• Option 3 should be 50-100% higher than Option 2, and add on some premium services, or potentially a retainer option for your ongoing services.


Option 1 = $3,000

Option 2 = $5,000

Option 3 = $10,000

You want Option 2 to seem like the most reasonable offer based on value for money, which most clients are likely to go for. But you’ll still get some go for Option 3.

5. Terms of Agreement


While this might sound like the most boring part, it actually represents the most exciting part of the proposal for you: closing the deal.

The Terms of Agreement lays out in black and white exactly what you’re going to deliver and what the client is going to pay.

In other words, this is what you and your client are both agreeing to if the client hires you for the job.

Make sure this section covers in very clear language:

  • Pricing options

  • Payment terms

  • Any agreed-upon timelines or deadlines

  • Any guarantees you provide on your work

Once your client has a clear understanding of what they’re signing up for, don’t leave any doubt about the next steps they should take.

For example, the final stage of a proposal is to get it signed.

As a shameless plug, you can do this easily within ClientManager:


You can also e-sign your own signature and your client can e-sign too which is completely legal and compliant.


Important data:

  • Using eSignatures reduces the time it takes to close deals by an average up to 50%.

  • It also increases customer satisfaction for more than 70% of users.

4. Sending The Proposal

When you’re finished polishing your proposal, don’t overthink or overcomplicate the next part of the process.

You’ve put the work in. Now it’s time to let your proposal do the talking.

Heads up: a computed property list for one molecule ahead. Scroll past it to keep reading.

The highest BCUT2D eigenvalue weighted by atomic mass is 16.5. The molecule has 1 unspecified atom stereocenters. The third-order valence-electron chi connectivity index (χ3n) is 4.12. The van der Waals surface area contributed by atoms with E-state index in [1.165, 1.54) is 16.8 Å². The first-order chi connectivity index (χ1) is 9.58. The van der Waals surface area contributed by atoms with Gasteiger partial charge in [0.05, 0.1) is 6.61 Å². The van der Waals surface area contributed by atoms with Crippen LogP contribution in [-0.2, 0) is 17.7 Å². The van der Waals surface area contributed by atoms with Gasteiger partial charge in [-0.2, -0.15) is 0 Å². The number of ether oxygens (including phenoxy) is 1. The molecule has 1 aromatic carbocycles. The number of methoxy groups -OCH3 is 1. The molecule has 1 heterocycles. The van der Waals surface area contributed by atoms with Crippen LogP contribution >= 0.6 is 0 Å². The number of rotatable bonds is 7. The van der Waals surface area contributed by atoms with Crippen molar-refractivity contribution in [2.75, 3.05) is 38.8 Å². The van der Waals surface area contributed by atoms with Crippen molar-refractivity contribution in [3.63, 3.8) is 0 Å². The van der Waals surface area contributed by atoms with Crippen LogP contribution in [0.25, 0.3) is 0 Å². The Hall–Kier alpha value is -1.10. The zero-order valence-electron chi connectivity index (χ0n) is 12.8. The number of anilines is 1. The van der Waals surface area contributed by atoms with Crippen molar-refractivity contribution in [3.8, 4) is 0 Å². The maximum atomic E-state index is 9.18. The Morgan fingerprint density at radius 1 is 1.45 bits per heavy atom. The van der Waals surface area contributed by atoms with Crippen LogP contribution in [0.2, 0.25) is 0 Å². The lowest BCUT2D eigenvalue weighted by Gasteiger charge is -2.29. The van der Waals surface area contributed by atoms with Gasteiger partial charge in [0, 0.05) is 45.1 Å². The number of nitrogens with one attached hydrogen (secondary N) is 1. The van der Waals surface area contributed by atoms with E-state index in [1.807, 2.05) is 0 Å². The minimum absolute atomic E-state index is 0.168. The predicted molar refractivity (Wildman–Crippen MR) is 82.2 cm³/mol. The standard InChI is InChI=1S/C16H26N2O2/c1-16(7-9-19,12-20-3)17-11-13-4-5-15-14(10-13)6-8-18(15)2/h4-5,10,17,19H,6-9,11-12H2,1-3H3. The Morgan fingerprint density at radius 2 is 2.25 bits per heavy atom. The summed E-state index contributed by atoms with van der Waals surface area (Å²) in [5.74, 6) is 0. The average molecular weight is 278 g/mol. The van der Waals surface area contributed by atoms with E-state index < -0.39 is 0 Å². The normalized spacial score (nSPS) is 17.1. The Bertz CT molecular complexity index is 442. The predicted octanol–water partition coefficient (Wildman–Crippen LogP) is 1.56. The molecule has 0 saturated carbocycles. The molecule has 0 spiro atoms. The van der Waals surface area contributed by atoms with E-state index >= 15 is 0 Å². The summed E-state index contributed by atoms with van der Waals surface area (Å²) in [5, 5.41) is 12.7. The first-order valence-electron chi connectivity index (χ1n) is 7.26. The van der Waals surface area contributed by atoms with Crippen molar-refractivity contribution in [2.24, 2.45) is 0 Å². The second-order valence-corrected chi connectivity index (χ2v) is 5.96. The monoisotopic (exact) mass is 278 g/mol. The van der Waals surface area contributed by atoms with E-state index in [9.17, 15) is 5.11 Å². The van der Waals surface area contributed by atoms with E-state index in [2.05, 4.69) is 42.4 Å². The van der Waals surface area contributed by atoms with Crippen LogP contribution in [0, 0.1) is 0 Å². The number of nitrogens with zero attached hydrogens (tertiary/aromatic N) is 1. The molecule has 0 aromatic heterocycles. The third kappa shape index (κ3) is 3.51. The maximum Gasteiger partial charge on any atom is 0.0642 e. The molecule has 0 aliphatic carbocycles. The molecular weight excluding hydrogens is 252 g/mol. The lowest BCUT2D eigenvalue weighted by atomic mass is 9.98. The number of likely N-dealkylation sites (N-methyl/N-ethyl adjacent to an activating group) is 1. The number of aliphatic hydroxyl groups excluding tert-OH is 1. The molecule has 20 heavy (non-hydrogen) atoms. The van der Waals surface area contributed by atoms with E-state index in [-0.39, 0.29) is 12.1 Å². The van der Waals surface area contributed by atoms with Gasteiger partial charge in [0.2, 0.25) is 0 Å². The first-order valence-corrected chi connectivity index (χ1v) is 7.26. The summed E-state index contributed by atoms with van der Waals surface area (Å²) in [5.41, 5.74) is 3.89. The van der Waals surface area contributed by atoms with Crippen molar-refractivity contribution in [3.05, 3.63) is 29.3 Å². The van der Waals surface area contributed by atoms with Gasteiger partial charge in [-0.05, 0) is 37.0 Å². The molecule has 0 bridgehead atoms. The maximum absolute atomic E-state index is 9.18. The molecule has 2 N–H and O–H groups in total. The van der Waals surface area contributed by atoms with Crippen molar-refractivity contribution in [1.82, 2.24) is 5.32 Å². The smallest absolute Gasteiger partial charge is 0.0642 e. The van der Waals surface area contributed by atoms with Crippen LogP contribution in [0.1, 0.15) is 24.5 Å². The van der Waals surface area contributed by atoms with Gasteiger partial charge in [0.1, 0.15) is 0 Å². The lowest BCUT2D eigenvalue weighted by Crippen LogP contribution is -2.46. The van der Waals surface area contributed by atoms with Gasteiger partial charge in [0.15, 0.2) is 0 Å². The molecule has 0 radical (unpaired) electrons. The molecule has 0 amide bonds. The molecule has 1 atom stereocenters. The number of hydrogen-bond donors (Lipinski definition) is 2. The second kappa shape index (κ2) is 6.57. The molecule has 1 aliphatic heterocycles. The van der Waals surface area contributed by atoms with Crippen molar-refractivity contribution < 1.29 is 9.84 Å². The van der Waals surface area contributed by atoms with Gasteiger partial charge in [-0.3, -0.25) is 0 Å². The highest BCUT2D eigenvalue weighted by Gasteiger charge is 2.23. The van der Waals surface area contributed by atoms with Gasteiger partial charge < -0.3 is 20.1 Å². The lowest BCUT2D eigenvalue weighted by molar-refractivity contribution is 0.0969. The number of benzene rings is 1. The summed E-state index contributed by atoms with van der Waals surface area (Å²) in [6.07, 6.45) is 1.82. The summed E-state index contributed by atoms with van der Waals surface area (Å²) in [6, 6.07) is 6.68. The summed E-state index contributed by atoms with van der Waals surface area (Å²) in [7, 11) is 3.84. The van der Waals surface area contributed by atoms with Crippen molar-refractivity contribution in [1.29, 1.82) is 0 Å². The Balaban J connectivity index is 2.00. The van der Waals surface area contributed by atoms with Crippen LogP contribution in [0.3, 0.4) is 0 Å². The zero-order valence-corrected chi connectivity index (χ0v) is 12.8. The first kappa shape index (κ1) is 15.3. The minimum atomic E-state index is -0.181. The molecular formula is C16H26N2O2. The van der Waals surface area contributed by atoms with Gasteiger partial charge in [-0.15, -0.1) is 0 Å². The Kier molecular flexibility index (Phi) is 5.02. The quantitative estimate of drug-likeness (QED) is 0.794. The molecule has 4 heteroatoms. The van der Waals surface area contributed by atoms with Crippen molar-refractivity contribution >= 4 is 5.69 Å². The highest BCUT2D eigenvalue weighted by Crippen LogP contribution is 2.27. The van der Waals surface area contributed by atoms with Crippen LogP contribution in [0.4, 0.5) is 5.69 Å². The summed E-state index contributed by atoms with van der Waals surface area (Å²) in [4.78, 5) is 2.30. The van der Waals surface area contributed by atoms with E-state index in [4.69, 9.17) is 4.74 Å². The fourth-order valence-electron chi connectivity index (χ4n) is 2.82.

All you need to do is send a straightforward email and attach your Proposal as a PDF (or send a URL for signing with ClientManger).

If you’ve included a short introduction or cover letter on your cover page, you can copy this for the email.

Here’s a simple email you can use:

Hi [Client’s Name], Thanks for discussing your business with me yesterday. I’ve compiled 3 options I believe will help achieve the business goals we’ve discussed. Please review my proposal and let me know if you have any questions?

I will contact you next week Tuesday if I haven’t heard from you by then. Regards,

Your Name

5. How And When To Follow Up With A Client

Most freelancers and agencies don’t take full advantage of this final phase.

If you haven’t heard back from the client after a week, you need to follow up with them.

Sure, it’s possible they might be ghosting you, but they’re probably just busy and distracted.

So don’t be shy. Keep following up every week or so until you get a YES or a NO.

What if it’s a NO?

Find out WHY.

Don’t let your disappointment rob you of an opportunity to get valuable feedback you can learn from.

  • Was your pricing too high?

  • Is the client unclear about the value you’re offering?

  • Is it a lack of confidence in your abilities?

That's it for this article! 🙂

As a recap, we discussed:

  • A downloadable web design proposal

  • How to create an effective proposal

  • How to get a proposal signed

  • What you should include inside

...basically all you need to know to close your next deal 🔥

Hope this helped.

Cheers for now,

Kyle & CM Team

PS - if you're still here, consider trying out ClientManager for free. It's the simple client onboarding and management tool for freelancers and agencies.

About Author

Hey, I’m Kyle Prinsloo. Founder of ClientManager, StartupStarship & FreelanceFam.


I enjoy business and helping people create a business around their desired lifestyle.